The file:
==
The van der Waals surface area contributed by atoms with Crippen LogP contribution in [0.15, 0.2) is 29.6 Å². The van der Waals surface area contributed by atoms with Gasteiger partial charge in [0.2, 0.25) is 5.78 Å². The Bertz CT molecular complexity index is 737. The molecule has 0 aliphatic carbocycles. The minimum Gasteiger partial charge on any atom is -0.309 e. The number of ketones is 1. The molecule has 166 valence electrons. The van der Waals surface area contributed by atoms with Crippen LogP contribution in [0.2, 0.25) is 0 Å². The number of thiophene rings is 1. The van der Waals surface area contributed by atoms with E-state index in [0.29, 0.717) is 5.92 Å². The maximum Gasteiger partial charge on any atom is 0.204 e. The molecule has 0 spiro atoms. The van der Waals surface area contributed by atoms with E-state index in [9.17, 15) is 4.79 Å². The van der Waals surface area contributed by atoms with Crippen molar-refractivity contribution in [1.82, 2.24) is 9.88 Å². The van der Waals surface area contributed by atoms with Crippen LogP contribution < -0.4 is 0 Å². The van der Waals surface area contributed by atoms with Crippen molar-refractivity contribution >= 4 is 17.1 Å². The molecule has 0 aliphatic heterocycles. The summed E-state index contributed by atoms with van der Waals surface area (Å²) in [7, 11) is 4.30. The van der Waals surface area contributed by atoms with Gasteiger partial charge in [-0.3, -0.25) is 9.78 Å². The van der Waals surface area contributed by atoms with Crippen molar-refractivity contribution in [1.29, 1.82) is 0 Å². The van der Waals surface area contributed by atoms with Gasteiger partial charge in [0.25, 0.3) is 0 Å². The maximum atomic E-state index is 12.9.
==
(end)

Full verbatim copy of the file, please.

The van der Waals surface area contributed by atoms with Crippen LogP contribution in [0.15, 0.2) is 29.6 Å². The van der Waals surface area contributed by atoms with Gasteiger partial charge in [0.2, 0.25) is 5.78 Å². The Bertz CT molecular complexity index is 737. The molecule has 0 aliphatic carbocycles. The minimum Gasteiger partial charge on any atom is -0.309 e. The number of ketones is 1. The molecule has 166 valence electrons. The van der Waals surface area contributed by atoms with Crippen LogP contribution in [0.2, 0.25) is 0 Å². The number of thiophene rings is 1. The van der Waals surface area contributed by atoms with E-state index in [0.29, 0.717) is 5.92 Å². The maximum Gasteiger partial charge on any atom is 0.204 e. The molecule has 0 spiro atoms. The van der Waals surface area contributed by atoms with E-state index in [9.17, 15) is 4.79 Å². The van der Waals surface area contributed by atoms with Crippen molar-refractivity contribution in [1.82, 2.24) is 9.88 Å². The van der Waals surface area contributed by atoms with Crippen LogP contribution < -0.4 is 0 Å². The van der Waals surface area contributed by atoms with Crippen molar-refractivity contribution >= 4 is 17.1 Å². The molecule has 0 aliphatic heterocycles. The summed E-state index contributed by atoms with van der Waals surface area (Å²) in [7, 11) is 4.30. The van der Waals surface area contributed by atoms with Gasteiger partial charge in [-0.3, -0.25) is 9.78 Å². The van der Waals surface area contributed by atoms with Crippen molar-refractivity contribution in [1.29, 1.82) is 0 Å². The van der Waals surface area contributed by atoms with Gasteiger partial charge in [0.25, 0.3) is 0 Å². The maximum atomic E-state index is 12.9.